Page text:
I’ve looked in and around Grotto Spring dozens of times, but today as I spluttered along Spring Street having left the Eureka Springs Post Office, I pulled the jalopy over and hopped out.
You may not know this and I often forget, but Eureka Springs, Arkansas is a pretty little place.
As many times as I’ve been here, I don’t remember that face above the little bench. I wonder who it is? Deity? Local barkeep?
This looks like it always did. Stairs into a little cave. A nice place to cool off on a hot July day. Of course, it’s the middle of winter.
This looks the same, too. Except what’s that ahead at the back of the cave? Perhaps I have just forgotten it.
A closer look shows it’s probably part of a local system of magic. Not sure how it works but there’s several items around the Virgin of Guadalupe: coins, Wrigley chewing gum, a .45 round.
I was gone barely 25 minutes on a trip to town and found the county road covered. Was that in the forecast? Does it matter?
Yesterday I found myself at a deserted Wilson’s Creek National Battlefield near Springfield, Missouri. For misanthropic reasons, I enjoy any park best when I’m the only person about.
Standing at this sign I was unprotected from the wind and the 40 mph gusts (per KSMU radio) tried to rob me of my $3 baseball cap. Looking straight ahead and slightly to the left, there is as pretty an Ozark springhouse as I can remember seeing. When I stepped inside it I heard something slip into the water and believe I could see a frog floating in the dim light. My night vision isn’t what it once was, and I was avoiding soaked boots on such a cool morning, but I now wish I wasn’t such a coward. All my frogs are asleep this time of year.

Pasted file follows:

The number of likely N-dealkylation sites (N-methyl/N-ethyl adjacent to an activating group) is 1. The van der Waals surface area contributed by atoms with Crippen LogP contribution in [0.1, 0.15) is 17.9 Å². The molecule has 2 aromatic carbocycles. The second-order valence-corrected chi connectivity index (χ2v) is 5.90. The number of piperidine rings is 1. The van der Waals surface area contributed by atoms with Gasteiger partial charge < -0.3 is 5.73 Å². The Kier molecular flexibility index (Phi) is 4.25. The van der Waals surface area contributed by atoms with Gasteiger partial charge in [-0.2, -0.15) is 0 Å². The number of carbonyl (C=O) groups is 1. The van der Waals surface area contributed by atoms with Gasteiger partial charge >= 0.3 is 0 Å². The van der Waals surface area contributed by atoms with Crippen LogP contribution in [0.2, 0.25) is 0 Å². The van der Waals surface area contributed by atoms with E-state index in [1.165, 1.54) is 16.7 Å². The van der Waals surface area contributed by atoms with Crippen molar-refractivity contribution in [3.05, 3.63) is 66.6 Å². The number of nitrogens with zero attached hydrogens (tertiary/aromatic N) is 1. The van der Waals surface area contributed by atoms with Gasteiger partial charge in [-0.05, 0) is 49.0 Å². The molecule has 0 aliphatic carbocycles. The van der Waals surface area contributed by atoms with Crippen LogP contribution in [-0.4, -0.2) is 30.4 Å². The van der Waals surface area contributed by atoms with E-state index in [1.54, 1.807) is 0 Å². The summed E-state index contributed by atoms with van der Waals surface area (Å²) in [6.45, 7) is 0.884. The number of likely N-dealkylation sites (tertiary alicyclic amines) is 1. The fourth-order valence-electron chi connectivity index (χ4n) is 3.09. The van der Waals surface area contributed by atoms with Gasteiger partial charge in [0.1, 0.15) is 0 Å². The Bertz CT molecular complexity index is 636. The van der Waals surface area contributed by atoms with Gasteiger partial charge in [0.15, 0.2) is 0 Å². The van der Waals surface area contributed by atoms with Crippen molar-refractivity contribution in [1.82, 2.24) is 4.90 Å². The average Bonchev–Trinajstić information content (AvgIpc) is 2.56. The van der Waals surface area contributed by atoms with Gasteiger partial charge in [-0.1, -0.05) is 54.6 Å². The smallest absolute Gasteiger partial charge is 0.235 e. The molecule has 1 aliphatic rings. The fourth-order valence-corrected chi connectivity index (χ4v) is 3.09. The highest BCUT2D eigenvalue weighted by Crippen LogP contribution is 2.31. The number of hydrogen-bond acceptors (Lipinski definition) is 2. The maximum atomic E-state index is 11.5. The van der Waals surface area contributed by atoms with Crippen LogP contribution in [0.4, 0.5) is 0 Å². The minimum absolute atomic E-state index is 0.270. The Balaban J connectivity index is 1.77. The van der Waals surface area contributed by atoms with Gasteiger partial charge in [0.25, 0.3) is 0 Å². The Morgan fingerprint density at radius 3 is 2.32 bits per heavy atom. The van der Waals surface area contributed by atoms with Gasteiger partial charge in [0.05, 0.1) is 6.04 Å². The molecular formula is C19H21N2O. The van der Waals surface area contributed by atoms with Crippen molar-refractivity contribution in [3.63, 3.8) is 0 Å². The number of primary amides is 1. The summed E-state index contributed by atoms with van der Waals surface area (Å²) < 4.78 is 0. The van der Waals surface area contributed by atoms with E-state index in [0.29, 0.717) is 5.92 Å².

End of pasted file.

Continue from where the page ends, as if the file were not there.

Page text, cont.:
Walking across the windswept field to the springhouse, I couldn’t help but notice ample evidence of armadillo activity. I returned to my vehicle using a slightly different route and found one armadillo finished with its earthly digging.
In narrow parts of the hollow, the north facing slope and the south facing slope are in close proximity but very different. Halfway up the north facing slope I noticed this unused split cedar post near an old fence. On the south facing slope, it wouldn’t have the moss growing on it like this.
Higher up I saw my yellow escort was awaiting an indication of our direction. He is generally quite mission oriented on forest incursions.
Out of nowhere Percy Cat made his presence known on a low bluff.
I followed him along the face of the layered rock wondering his objective. Apparently, he wanted to show me the close relationship between stone and tree.
Realizing I’d forgotten a chore, I stepped out into the cold accompanied by a fat but quite yellow bodyguard. In the darkness we heard a strange noise overhead. We were not alone.
Down in the hollow this morning, everything just looked wet and muddy. It wasn’t until I stepped out on the porch and looked up that I saw the ice. The house and mud is at about 1350 feet above sea level. Here I’m looking from the garden spot toward the north rim of the hollow, which is about 1500 feet elevation. Just that small difference in height and the trees have ice.
I took the following photos in the vicinity of our mailbox on the county road at an elevation of about 1525 feet. The pines and cedars were especially weighted down, but there were also a few branches down off hardwoods. Please be advised that I don’t know how to photograph ice, and these are evidence of that.